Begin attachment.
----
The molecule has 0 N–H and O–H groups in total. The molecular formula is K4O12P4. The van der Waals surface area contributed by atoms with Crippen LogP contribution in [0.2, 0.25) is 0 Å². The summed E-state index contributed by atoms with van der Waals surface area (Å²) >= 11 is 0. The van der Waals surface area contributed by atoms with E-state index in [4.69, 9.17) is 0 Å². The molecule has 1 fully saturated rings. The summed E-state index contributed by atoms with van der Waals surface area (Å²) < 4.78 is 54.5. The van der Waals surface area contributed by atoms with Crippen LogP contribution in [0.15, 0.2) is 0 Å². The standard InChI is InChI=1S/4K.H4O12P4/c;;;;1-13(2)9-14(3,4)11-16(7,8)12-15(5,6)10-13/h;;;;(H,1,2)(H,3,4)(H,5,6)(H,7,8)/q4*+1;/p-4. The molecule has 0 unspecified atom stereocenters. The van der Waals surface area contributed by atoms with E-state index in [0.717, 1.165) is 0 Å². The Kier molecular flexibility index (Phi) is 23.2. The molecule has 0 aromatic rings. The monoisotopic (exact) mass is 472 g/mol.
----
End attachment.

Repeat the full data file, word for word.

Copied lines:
The molecule has 0 N–H and O–H groups in total. The molecular formula is K4O12P4. The van der Waals surface area contributed by atoms with Crippen LogP contribution in [0.2, 0.25) is 0 Å². The summed E-state index contributed by atoms with van der Waals surface area (Å²) >= 11 is 0. The van der Waals surface area contributed by atoms with E-state index in [4.69, 9.17) is 0 Å². The molecule has 1 fully saturated rings. The summed E-state index contributed by atoms with van der Waals surface area (Å²) < 4.78 is 54.5. The van der Waals surface area contributed by atoms with Crippen LogP contribution in [0.15, 0.2) is 0 Å². The standard InChI is InChI=1S/4K.H4O12P4/c;;;;1-13(2)9-14(3,4)11-16(7,8)12-15(5,6)10-13/h;;;;(H,1,2)(H,3,4)(H,5,6)(H,7,8)/q4*+1;/p-4. The molecule has 0 unspecified atom stereocenters. The van der Waals surface area contributed by atoms with E-state index in [0.717, 1.165) is 0 Å². The Kier molecular flexibility index (Phi) is 23.2. The molecule has 0 aromatic rings. The monoisotopic (exact) mass is 472 g/mol.